Pakistan's President Declares State of Emergency President Gen. Pervez Musharraf declared a state of emergency in Pakistan on Saturday ahead of a crucial Supreme Court decision on whether to overturn his recent election win and amid rising Islamic militant violence.
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Pakistan's President Declares State of Emergency

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Pakistan's President Declares State of Emergency

Pakistan's President Declares State of Emergency

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This is WEEKEND EDITION from NPR News. I'm Scott Simon.

President Pervez Musharraf has declared a state of emergency in Pakistan and suspended the constitution. This order comes a few days before Pakistan's Supreme Court was scheduled to rule on whether to overturn General Musharraf's recent election victory.

Today, dozens of police blocked the road in front of the court, but the judges believed to be inside and the chief justice of the court has been sacked. At least one opposition leader has been detained, and the government has reportedly cut transmissions of private news channels, leaving many residents unaware of the crisis.

General Musharraf's declaration defies warnings from Western leaders, including Secretary of State Rice, telling them not to make any moves that could threaten Pakistan's moves toward democracy.

NPR's Philip Reeves joins us from New Delhi, where he's been monitoring the situation.

Philip, you've read the text of the order imposing emergency rule. What are some of the features?

PHILIP REEVES: Well, I think it's the text (unintelligible) has been sent to me by e-mail from our representative in Islamabad and I have no reason to believe that this text is not accurate. It says that there has been an ascendancy in the activities of extremists and incidents of terrorist attacks in Pakistan and it cited that as one reason.

But very quickly, it gets on to the issue of the judiciary in Pakistan and it makes some quite remarkably strong criticisms of the judiciary. It says some members of the judiciary are working at (unintelligible) purposes with the executive and the legislature in the fight against terrorism. It speaks of increasing interference by some members of the judiciary and government policy, adversely affecting economic growth, it says in particular.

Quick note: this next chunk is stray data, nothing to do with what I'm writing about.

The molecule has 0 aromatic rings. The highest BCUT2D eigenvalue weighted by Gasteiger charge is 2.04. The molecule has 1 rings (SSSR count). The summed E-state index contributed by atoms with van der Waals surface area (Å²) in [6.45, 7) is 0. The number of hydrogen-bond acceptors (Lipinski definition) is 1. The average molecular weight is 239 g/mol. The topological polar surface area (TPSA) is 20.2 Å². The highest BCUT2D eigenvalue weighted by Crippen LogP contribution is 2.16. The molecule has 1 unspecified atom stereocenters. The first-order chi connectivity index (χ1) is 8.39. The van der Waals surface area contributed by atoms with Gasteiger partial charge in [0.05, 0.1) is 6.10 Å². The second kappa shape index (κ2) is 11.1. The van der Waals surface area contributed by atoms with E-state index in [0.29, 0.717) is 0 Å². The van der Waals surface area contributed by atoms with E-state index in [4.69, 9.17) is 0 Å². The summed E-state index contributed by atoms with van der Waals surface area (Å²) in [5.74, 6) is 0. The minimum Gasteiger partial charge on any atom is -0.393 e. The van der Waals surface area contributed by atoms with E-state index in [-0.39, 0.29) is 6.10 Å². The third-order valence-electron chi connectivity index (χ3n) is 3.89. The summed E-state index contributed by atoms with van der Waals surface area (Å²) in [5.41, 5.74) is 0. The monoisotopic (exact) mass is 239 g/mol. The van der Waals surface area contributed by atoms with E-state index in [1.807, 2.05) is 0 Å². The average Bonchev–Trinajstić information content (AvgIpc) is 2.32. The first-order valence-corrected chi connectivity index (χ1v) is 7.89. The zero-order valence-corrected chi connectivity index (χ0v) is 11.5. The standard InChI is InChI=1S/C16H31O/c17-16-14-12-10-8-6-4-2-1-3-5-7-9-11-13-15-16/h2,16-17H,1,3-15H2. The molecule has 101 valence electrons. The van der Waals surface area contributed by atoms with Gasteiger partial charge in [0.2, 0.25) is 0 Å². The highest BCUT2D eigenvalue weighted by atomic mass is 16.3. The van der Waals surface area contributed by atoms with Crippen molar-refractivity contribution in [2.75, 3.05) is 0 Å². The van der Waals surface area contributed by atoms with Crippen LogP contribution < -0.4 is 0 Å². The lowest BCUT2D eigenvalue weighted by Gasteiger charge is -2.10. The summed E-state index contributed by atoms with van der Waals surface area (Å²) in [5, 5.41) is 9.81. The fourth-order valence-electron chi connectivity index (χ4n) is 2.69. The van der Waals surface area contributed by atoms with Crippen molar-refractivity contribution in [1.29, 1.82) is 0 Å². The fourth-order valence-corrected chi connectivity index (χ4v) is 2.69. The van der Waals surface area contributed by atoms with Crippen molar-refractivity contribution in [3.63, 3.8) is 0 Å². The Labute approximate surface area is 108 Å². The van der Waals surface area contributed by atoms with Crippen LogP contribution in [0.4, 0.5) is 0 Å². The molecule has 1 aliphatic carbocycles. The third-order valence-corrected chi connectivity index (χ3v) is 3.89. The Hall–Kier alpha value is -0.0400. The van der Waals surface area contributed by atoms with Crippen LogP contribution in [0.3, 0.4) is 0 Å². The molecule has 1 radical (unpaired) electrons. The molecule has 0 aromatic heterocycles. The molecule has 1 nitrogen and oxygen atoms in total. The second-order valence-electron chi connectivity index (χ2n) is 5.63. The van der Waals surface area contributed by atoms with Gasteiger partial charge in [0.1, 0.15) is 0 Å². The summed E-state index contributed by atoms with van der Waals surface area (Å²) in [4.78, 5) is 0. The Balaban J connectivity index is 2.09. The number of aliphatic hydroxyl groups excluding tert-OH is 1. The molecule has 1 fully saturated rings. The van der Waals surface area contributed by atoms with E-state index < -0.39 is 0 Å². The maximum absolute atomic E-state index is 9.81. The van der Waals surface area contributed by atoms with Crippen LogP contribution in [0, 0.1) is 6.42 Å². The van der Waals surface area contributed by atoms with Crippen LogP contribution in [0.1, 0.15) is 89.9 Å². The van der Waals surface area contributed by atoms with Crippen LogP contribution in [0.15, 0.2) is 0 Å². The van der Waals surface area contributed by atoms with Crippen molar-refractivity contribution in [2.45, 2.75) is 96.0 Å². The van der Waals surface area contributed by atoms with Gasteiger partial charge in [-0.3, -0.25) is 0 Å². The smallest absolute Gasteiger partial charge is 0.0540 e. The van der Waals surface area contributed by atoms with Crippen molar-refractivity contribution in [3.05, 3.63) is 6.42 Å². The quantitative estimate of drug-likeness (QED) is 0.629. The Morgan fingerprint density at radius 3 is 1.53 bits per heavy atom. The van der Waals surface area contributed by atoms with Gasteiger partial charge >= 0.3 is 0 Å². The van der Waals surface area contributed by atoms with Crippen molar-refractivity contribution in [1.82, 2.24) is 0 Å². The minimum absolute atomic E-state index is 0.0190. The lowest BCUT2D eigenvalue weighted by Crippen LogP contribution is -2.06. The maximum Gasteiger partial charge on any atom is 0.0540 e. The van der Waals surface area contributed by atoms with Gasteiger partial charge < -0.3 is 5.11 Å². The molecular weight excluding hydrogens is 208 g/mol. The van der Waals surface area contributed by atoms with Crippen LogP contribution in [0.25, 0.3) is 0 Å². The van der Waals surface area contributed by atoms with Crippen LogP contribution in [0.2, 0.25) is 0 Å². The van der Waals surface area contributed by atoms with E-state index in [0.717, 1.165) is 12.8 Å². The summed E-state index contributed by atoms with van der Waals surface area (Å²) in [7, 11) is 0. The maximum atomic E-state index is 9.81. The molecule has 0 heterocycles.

It talks about constant interference in executive functions, including the control of terrorist activity, economic policy price controls, downsiding(ph) - downsizing of corporations. It says the police force has been completely demoralized and is fast losing its efficiency, its ability to fight terrorism.

It says the intelligence agencies have been thwarted in their activities and prevented from pursuing terrorists. And it says that some judges by overstepping, it says, the limits of judicial authority have taken over the executive and legislative functions. It talks of the humiliating treatment meted to government officials by the (unintelligible) of the judiciary on a routine basis.

It says, in the end, the situations arisen where the government of the country can't be carried on in accordance with the constitution and as the constitution provides, it says, no solution for the situation, there's no way out except through what it calls emergent - I imagine it means emergency and extraordinary measures.

If this is indeed the document, I believe it to be, then it means that this is very much related to the challenge that the Supreme Court has been confronting President Pervez Musharraf with actually since the chief justice was reinstated after Musharraf tried to sack him.

SIMON: In the 30 seconds we have left, let's note there are reports that he's appointed a new chief justice. And of course, all of this raises the question about Benazir Bhutto who was in Dubai, has immediately it is reported flown back and is reported to be in Karachi, I guess, landed in Karachi. What's expected to be her role now?

REEVES: Well, very difficult to imagine her working with Musharraf now. The U.S. and the British pushed that partnership but she is very likely now to go into opposition. It's hard to see her supporting a military ruler who's declared emergency law.

SIMON: Thanks very much.

NPR's Philip Reeves in New Delhi.

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